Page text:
SOLDIERS dug through tons of mud and dirt in search of victims of a massive landslide, as Mexican authorities looked for a police helicopter that went missing while carrying out relief operations on the flood-stricken Pacific coast.
The helicopter with three crew members on board was returning from the remote mountain village of La Pintada, where the mudslide occurred, when it went missing on Thursday. There is still no sign of it, said Interior Secretary Miguel Angel Osorio Chong.
"They risked their lives all the time," he said. "We are truly worried."
Using picks and shovels, soldiers and farmers removed dirt and rock from on top of the cement or corrugated-metal roofs of houses looking for bodies in the community north of Acapulco, where 68 people were reported missing following Monday's slide.
Two bodies have been recovered, but it was unclear if they were among those on the list of missing.
Late last night, President Enrique Pena Nieto announced that the confirmed death toll from the flooding and landslides brought by the twin weekend storms of Manuel and Ingrid had risen to 101 from 97. The figure does not include the 68 missing.
He said they have evacuated 58,000 tourists from Acapulco in Guerrero state and will continue to fly people out of the resort until tomorrow when they expect its airport to be functioning again.
"Guerrero has been the state with the biggest damage and that's why I will remain here, I will be here this weekend," said Mr Pena Nieto.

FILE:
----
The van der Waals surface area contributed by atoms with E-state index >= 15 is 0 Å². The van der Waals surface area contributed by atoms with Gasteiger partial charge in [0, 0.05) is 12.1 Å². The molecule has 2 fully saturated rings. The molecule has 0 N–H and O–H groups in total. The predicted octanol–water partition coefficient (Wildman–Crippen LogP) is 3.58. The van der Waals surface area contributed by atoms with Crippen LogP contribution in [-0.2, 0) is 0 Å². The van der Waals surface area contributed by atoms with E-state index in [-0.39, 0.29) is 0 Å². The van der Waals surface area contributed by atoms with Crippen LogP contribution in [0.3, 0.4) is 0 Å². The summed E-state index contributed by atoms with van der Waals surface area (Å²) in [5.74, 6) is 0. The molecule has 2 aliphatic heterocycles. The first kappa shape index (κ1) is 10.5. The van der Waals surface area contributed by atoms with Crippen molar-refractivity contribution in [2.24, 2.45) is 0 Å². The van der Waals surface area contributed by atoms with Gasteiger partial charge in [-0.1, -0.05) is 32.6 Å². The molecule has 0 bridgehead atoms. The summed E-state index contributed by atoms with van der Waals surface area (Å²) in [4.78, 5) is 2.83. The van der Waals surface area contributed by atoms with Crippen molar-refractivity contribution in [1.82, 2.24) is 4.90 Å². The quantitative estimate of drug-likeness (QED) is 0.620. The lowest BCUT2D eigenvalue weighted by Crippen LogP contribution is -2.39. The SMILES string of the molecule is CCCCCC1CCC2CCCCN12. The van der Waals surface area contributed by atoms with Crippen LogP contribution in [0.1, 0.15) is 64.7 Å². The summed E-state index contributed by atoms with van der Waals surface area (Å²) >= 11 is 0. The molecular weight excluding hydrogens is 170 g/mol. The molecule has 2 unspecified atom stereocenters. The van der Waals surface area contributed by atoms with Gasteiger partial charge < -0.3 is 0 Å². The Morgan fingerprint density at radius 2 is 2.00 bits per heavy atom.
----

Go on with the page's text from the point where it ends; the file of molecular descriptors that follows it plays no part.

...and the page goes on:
Guerrero Governor Angel Aguirre said authorities still have not been able to reach two mountain communities because of bad weather.
Police have been helping move emergency supplies and aid victims of Tropical Storm Manuel, which washed out bridges and collapsed highways throughout the area, cutting Acapulco off by land.
At least 500,000 residents of the resort city did not have running water, authorities said.
The country's Transportation Department said that a patchwork connection of roads leading to Mexico City had been partially reopened around noon yesterday.
Part of the main highway, however, remains blocked by collapsed tunnels and mudslides, so drivers were being moved to a smaller road that is in better shape on some stretches.
Thousands of cars, trucks and buses lined up at the edge of Acapulco, waiting to get out of the flood- and shortage-stricken city.
Survivors of the La Pintada landslide staying at a shelter in Acapulco told how a tidal wave of dirt, rocks and trees exploded off the hill, burying families in their homes and sweeping wooden houses into the swollen river that winds past the village on its way to the Pacific.
"Everyone who could ran into the coffee fields. It smothered the homes and sent them into the river. Half the homes in town were smothered and buried," said Marta Alvarez, 22, who was cooking with her two-year-old son, two brothers and parents when the landslide struck.
La Pintada was the scene of the single greatest tragedy in destruction wreaked by the twin storms, which simultaneously pounded both of Mexico's coasts, spawning huge floods and landslides across hundreds of miles of coastal and inland areas.
Mr Pena Nieto said he was cancelling a trip to New York for the annual UN General Assembly because of the emergency.
US Vice President Joe Biden, visiting Mexico City for a meeting yesterday with Mr Pena Nieto, offered help in flood recovery and relief efforts.